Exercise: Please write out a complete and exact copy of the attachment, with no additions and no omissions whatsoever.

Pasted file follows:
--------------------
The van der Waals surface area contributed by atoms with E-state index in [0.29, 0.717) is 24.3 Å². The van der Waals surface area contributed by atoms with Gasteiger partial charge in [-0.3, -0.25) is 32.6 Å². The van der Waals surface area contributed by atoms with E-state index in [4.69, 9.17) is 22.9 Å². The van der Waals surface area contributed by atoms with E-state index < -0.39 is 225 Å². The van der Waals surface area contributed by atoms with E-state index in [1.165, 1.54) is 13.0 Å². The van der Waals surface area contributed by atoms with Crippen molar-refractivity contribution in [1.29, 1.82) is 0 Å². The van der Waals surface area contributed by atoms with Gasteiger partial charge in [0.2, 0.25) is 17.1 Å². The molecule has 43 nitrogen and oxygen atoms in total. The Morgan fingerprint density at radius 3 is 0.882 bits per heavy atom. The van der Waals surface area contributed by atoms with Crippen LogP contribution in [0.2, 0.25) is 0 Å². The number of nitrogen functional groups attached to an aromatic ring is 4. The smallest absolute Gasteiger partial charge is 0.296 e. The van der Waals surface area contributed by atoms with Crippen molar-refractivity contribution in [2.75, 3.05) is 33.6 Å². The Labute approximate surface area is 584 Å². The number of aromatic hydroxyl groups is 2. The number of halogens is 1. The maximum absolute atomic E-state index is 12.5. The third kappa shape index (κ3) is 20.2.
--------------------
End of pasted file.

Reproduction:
The van der Waals surface area contributed by atoms with E-state index in [0.29, 0.717) is 24.3 Å². The van der Waals surface area contributed by atoms with Gasteiger partial charge in [-0.3, -0.25) is 32.6 Å². The van der Waals surface area contributed by atoms with E-state index in [4.69, 9.17) is 22.9 Å². The van der Waals surface area contributed by atoms with E-state index < -0.39 is 225 Å². The van der Waals surface area contributed by atoms with E-state index in [1.165, 1.54) is 13.0 Å². The van der Waals surface area contributed by atoms with Crippen molar-refractivity contribution in [1.29, 1.82) is 0 Å². The van der Waals surface area contributed by atoms with Gasteiger partial charge in [0.2, 0.25) is 17.1 Å². The molecule has 43 nitrogen and oxygen atoms in total. The Morgan fingerprint density at radius 3 is 0.882 bits per heavy atom. The van der Waals surface area contributed by atoms with Crippen LogP contribution in [0.2, 0.25) is 0 Å². The number of nitrogen functional groups attached to an aromatic ring is 4. The smallest absolute Gasteiger partial charge is 0.296 e. The van der Waals surface area contributed by atoms with Crippen molar-refractivity contribution in [2.75, 3.05) is 33.6 Å². The Labute approximate surface area is 584 Å². The number of aromatic hydroxyl groups is 2. The number of halogens is 1. The maximum absolute atomic E-state index is 12.5. The third kappa shape index (κ3) is 20.2.